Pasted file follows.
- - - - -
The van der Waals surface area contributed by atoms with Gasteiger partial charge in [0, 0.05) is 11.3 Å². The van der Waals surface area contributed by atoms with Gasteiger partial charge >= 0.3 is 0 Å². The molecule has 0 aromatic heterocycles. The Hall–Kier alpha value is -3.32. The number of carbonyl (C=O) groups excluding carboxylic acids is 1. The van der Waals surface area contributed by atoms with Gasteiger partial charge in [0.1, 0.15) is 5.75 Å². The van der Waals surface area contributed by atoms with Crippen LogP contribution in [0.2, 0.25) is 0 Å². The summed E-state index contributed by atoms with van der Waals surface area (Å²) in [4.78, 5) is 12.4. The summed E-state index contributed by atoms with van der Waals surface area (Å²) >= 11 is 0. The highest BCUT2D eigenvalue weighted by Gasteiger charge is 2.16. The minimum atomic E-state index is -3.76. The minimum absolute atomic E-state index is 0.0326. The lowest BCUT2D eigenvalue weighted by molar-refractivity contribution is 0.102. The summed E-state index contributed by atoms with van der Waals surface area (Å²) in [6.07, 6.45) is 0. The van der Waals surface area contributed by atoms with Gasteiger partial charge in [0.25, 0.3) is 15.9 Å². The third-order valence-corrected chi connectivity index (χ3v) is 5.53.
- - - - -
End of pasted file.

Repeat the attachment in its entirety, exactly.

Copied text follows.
The van der Waals surface area contributed by atoms with Gasteiger partial charge in [0, 0.05) is 11.3 Å². The van der Waals surface area contributed by atoms with Gasteiger partial charge >= 0.3 is 0 Å². The molecule has 0 aromatic heterocycles. The Hall–Kier alpha value is -3.32. The number of carbonyl (C=O) groups excluding carboxylic acids is 1. The van der Waals surface area contributed by atoms with Gasteiger partial charge in [0.1, 0.15) is 5.75 Å². The van der Waals surface area contributed by atoms with Crippen LogP contribution in [0.2, 0.25) is 0 Å². The summed E-state index contributed by atoms with van der Waals surface area (Å²) in [4.78, 5) is 12.4. The summed E-state index contributed by atoms with van der Waals surface area (Å²) >= 11 is 0. The highest BCUT2D eigenvalue weighted by Gasteiger charge is 2.16. The minimum atomic E-state index is -3.76. The minimum absolute atomic E-state index is 0.0326. The lowest BCUT2D eigenvalue weighted by molar-refractivity contribution is 0.102. The summed E-state index contributed by atoms with van der Waals surface area (Å²) in [6.07, 6.45) is 0. The van der Waals surface area contributed by atoms with Gasteiger partial charge in [0.25, 0.3) is 15.9 Å². The third-order valence-corrected chi connectivity index (χ3v) is 5.53.